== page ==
To the point: If you haven’t heard yet, Kayani Bakery along with Kwality and Bagban Restaurant have been asked to shut operations until further notice by Pune Cantonment Board.
According to a report on TOI, the aforementioned restaurants have been running operations for the past 11 years (since 2006) without the requisite trade license. These eateries were asked to shut shop for violating the lease agreement with Pune Cantonment Board.
A source, who runs a business in the same area says, ‘It’s a legal issue. One cannot comment on whether they’ll open anytime soon without understanding the gravity of the situation. Kayani opening up for business purely depends on the Pune Cantonment Board’s discretion. It unfortunate that they are targeted because there are plenty of organisations in the area that don’t have the requisite permissions but aren’t as popular as Kayani.’
Legalities aside, plenty of patrons can’t imagine Pune without their beloved Kayani Bakery. For instance Havovi Writer, a 70-year-old who frequented Kayani since her childhood. She remembers, ‘I have been going there since I was a kid. I remember buying those big sponge cakes for as less as Rs 10. Their quality has remained consistent over the years, be it the biscuits, cakes or bread. In fact, after I got married and moved to Mumbai, it was a ritual for me to visit Kayani every time I was in the city. I’d stock up enough to last me until the next visit (laughs). I recently moved back to Pune, and it is disheartening to witness a favourite of mine shutting shop.’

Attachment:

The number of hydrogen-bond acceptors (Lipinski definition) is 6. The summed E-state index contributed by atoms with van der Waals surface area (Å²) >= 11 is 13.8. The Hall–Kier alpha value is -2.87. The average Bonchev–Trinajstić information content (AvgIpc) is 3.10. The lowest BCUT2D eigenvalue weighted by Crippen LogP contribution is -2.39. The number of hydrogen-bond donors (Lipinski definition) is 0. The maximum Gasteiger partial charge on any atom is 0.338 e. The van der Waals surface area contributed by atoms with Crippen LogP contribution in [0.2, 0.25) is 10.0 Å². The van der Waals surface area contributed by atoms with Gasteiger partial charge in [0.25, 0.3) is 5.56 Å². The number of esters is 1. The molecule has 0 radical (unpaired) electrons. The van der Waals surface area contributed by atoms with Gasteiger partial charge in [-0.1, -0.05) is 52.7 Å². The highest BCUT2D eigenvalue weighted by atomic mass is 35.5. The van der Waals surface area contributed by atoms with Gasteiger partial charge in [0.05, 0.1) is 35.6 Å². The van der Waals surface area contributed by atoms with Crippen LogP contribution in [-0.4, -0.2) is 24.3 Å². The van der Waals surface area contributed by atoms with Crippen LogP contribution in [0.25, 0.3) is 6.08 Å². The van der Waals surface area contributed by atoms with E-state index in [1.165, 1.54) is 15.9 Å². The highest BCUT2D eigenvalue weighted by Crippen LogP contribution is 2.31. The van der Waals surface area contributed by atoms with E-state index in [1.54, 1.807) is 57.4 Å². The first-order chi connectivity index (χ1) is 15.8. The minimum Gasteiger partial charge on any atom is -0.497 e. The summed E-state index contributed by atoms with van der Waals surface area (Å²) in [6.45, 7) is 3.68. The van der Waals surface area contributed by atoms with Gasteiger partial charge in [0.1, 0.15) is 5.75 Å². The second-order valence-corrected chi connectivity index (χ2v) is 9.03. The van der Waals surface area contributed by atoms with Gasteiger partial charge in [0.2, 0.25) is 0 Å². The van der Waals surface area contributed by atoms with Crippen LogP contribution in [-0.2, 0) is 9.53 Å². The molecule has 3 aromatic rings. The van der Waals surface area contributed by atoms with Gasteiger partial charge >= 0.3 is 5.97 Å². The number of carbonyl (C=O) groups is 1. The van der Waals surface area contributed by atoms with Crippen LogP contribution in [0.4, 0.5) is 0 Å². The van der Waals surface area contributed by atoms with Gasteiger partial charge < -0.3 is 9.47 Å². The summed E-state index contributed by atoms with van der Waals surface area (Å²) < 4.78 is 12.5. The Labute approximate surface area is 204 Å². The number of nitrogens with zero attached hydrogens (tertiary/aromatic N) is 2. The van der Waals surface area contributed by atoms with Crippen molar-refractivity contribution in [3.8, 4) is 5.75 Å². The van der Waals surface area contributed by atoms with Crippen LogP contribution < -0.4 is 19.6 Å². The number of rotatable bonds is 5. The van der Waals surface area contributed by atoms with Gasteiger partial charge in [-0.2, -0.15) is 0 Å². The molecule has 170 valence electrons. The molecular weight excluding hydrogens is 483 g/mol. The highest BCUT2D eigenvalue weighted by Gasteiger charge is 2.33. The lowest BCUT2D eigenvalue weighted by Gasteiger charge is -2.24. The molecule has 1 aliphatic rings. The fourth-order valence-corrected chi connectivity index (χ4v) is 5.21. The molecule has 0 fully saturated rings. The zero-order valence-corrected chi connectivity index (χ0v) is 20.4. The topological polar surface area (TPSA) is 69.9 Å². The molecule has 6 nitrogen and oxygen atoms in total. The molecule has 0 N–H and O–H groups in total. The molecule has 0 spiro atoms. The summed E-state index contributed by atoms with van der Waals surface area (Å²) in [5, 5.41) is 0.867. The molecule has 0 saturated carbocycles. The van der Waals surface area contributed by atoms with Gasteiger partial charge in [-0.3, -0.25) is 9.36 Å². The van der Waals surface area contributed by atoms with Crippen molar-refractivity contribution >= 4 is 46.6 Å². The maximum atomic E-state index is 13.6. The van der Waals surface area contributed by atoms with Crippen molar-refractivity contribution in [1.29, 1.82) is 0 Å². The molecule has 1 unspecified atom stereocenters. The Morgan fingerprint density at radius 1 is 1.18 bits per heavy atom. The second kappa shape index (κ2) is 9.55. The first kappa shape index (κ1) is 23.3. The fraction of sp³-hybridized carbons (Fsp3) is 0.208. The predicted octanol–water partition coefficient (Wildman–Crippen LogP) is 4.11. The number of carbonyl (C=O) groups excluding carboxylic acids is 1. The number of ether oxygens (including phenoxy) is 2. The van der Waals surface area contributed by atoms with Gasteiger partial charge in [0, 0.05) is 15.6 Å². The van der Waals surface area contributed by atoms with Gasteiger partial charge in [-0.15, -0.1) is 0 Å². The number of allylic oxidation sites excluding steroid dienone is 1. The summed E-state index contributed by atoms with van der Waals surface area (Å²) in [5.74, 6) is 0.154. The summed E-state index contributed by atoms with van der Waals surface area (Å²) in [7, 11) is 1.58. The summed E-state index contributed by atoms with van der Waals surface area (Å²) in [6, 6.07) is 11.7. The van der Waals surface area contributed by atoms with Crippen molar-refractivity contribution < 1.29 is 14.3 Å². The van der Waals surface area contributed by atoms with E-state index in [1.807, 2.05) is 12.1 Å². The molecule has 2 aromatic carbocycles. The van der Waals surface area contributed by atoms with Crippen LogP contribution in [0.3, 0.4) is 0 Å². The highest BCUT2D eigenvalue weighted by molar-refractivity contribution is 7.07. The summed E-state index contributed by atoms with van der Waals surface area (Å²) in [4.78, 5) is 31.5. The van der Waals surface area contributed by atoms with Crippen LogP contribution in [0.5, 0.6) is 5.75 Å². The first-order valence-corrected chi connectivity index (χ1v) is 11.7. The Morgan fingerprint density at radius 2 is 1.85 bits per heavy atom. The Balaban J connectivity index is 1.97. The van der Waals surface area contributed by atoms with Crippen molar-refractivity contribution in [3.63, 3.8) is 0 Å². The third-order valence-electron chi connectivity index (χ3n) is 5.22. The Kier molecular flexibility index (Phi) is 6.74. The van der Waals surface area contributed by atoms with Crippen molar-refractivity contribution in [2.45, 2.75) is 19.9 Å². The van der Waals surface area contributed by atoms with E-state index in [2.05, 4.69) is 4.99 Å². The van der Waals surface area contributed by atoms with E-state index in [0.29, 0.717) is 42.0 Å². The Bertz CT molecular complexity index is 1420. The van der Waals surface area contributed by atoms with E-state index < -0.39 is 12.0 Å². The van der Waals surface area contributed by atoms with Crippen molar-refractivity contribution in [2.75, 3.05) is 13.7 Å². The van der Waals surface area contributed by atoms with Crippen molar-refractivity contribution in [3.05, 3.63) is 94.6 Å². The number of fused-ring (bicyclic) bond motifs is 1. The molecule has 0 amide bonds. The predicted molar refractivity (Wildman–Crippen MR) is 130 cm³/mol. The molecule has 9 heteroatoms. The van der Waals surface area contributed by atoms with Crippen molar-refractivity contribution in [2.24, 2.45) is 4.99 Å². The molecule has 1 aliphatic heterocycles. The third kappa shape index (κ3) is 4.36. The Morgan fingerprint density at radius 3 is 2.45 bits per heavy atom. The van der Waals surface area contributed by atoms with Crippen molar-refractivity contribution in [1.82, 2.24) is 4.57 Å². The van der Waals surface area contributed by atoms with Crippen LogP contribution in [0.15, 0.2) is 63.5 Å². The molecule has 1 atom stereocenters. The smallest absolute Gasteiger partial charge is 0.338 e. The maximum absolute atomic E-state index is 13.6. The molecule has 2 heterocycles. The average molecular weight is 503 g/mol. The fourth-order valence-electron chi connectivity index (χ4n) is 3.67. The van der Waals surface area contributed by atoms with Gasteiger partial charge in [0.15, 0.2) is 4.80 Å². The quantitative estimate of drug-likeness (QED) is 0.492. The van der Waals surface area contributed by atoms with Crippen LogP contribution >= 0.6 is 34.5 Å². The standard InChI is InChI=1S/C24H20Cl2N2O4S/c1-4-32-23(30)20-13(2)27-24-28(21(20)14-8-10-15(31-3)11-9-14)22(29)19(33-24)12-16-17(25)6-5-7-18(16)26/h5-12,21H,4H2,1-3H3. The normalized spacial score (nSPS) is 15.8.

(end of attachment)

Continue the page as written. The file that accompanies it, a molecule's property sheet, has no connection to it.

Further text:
Some are outraged by this move. Like Auzi Irani, who says, ‘Having known the family for over 30 years, I know them to be honest, humble and “salt of the earth” people, who by the way of their establishment have put Pune on the global food map since years. An order to close the doors is not only hurting the livelihood of the employees but is also a big blow to those indigenous businesses who are yet to succumb to large brands.’
It’s not just old-time Puneites, but people who are relatively new to Pune can’t fathom the city without their regular dose of iconic biscuits and baked goods. Ganesh Kerkar, who moved from Goa to Pune seven years ago, says, ‘The first time I went back home (Goa) from Pune, I took boxes of Shrewsbury as a souvenir from Pune. My family loved these buttery biscuits and in fact, it’s expected of me to carry a few boxes everytime I go to Goa. I am upset that an institution like this has been asked to shut down and that too without any proper notice. I am really hoping they sort out the issues soon.’
In fact, peeps from Mumbai who regularly visit the city are stunned by this development as well. Dipshika Ravi, who frequents Pune chides, ‘I can’t imagine a trip to Pune without visiting Kayani and coming back with loads of Shrewsbury biscuits and Mawa cakes.’